A woman with a snake wrapped around her waist

The Hug You Do Not Want

Last updated: April 2023

When I was first diagnosed with multiple sclerosis, I did what many people living with MS (PLwMS) do. I read as much as possible and I learned about various symptoms. Among them was this mysterious thing called the MS hug. Hmmm. It sounded highly uncomfortable and something I wanted to avoid. As if one could avoid involuntary symptoms of the disease. It would not be too long before I got to experience it firsthand.

Jumping out of bed

I was at the end of a fairly usual day. I had not done any strenuous activity and I was not tired. I was lying down in preparation to go to sleep. As I lay there, I had a strange sensation. My midsection was starting to feel tight. It was somewhat like a charley horse. As it began to tighten, I had to get out of bed. Once I was out of bed I felt it happening slowly.

My MS hug symptoms

Starting from the area just underneath my breast, my muscles started to tighten. I could feel rows of muscles squeezing. While I stood there leaning against an armoire, I felt what I can only describe as a snake squeezing my abdomen. Around and around it kept going. I suddenly had an appreciation for the victims of a king cobra. I could identify with the slow and painful sensation of having the life squeezed out of me. I knew immediately that I was having the dreaded MS hug. Not knowing what else to do, I grabbed my prescribed muscle relaxant. I hoped that it would help me. After nearly 20 minutes I was able to lie back down and go to sleep.

Doctor's orders

The next morning I contacted my neurologist's office to let them know about that night. I had never experienced this degree of pain before. Having watched nature programs, I was familiar with seeing snakes squeezing their victims. I explained my pain in those terms. Even though it was clear to me that it was an MS hug, it was my neurologist who confirmed this diagnosis.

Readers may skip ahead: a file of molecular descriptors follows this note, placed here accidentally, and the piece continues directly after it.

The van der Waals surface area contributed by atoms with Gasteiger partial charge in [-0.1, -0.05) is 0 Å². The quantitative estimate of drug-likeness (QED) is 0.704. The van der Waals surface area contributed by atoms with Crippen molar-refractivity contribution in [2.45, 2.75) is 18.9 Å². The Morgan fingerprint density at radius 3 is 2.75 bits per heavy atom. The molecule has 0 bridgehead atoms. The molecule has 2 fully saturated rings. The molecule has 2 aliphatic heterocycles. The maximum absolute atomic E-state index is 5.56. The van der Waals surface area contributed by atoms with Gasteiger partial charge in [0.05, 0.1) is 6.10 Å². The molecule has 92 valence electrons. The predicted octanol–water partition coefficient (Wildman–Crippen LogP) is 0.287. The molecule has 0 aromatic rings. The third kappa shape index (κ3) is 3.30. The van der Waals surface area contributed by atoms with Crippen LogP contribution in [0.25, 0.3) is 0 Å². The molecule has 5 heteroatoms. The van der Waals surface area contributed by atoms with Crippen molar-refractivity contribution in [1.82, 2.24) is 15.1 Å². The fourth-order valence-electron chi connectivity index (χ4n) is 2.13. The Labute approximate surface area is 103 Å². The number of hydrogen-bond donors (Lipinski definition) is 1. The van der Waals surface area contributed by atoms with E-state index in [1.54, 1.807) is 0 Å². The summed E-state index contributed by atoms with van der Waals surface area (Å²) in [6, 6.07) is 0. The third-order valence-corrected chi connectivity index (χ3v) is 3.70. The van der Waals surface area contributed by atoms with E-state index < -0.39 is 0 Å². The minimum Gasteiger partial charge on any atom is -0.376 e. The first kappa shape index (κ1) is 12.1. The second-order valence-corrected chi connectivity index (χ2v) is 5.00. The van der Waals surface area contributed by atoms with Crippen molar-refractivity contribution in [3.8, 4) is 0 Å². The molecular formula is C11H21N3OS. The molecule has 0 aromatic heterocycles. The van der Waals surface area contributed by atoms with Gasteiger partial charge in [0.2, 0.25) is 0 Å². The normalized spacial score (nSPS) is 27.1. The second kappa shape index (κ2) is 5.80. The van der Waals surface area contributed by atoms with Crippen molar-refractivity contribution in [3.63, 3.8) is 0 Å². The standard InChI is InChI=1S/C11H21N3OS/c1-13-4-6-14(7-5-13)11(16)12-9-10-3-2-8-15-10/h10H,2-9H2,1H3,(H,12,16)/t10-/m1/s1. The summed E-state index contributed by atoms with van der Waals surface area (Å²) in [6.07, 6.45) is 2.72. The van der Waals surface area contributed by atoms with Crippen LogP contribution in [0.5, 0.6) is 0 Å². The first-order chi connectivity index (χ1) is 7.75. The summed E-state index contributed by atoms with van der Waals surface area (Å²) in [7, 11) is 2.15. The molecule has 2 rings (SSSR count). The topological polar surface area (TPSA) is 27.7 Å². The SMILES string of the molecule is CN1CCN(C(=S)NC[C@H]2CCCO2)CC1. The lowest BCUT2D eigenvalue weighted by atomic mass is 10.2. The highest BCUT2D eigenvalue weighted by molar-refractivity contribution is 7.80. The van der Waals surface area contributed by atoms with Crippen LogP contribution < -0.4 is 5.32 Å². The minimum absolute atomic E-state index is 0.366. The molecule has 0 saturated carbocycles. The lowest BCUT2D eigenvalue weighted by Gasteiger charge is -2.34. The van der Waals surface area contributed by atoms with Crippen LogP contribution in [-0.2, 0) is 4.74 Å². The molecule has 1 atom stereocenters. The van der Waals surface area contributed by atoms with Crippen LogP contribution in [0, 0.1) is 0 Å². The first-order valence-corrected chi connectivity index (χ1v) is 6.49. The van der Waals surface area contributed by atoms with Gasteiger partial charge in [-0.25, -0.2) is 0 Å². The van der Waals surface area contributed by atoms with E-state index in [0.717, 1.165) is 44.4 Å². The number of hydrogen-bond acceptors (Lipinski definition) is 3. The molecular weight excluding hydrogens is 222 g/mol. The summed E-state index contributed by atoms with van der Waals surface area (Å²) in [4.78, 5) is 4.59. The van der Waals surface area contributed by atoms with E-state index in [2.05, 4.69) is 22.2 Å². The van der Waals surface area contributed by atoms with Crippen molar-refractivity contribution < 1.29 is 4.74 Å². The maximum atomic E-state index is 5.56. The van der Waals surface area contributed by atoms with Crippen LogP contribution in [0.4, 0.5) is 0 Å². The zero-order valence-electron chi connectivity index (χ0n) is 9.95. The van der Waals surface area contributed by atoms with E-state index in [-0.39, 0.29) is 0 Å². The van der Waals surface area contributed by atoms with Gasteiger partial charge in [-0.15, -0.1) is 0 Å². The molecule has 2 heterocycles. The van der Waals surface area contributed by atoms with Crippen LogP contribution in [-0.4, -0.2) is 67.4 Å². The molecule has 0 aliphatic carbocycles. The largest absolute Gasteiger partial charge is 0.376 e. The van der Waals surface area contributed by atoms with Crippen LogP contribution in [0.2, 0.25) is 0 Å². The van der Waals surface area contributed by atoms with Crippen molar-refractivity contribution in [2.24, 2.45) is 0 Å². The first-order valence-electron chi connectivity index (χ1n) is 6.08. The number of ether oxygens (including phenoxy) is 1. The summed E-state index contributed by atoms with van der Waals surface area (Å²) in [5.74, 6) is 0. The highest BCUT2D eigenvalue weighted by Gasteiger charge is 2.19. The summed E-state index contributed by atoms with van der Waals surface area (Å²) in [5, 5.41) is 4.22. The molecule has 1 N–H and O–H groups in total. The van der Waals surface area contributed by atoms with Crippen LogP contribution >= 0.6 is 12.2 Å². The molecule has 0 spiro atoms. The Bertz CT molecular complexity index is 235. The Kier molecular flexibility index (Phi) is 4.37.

I knew that this was not an uncommon multiple sclerosis symptom, but I assumed that it would bypass me. I had not had even a scintilla of abdominal pain before, and I was already taking a muscle relaxant for the spasticity in my arms. After a brief discussion, we decided to increase my baclofen dose as a way to preempt the muscle contractions. For the most part, it works.

MS hug triggers

My first experience with the MS hug seemed to come out of the blue. I could not recall doing anything in particular to trigger it. In the succeeding years, I have found that I have an activity or two that can bring on a hugging session. Any movements that involve bending down or turning too far can cause my stomach muscles to react. This is especially true if I have not warmed up that morning by stretching. It is much like what goes on when I have not taken the time to straighten out before going on a walk.

Activities or movements that involve my abdomen have to be done carefully and thoughtfully. I need to make sure that I have taken the time to do my morning exercises and to gently extend those muscles. I do not always take the time to do this and I can usually get away with it. However, there are times when I start to move the wrong way and I feel a twinge coming on. At that point, I stop the movement right away and wait to see if I need to take an extra dose of muscle relaxant. This has become my go-to solution to the MS hug when stretching did not do the trick.

Living with the threat of an MS hug has become a normal part of being a PLwMS. All I can do is try to prevent the hug by keeping my abdominal muscles warmed up and taking my medication when it does happen.

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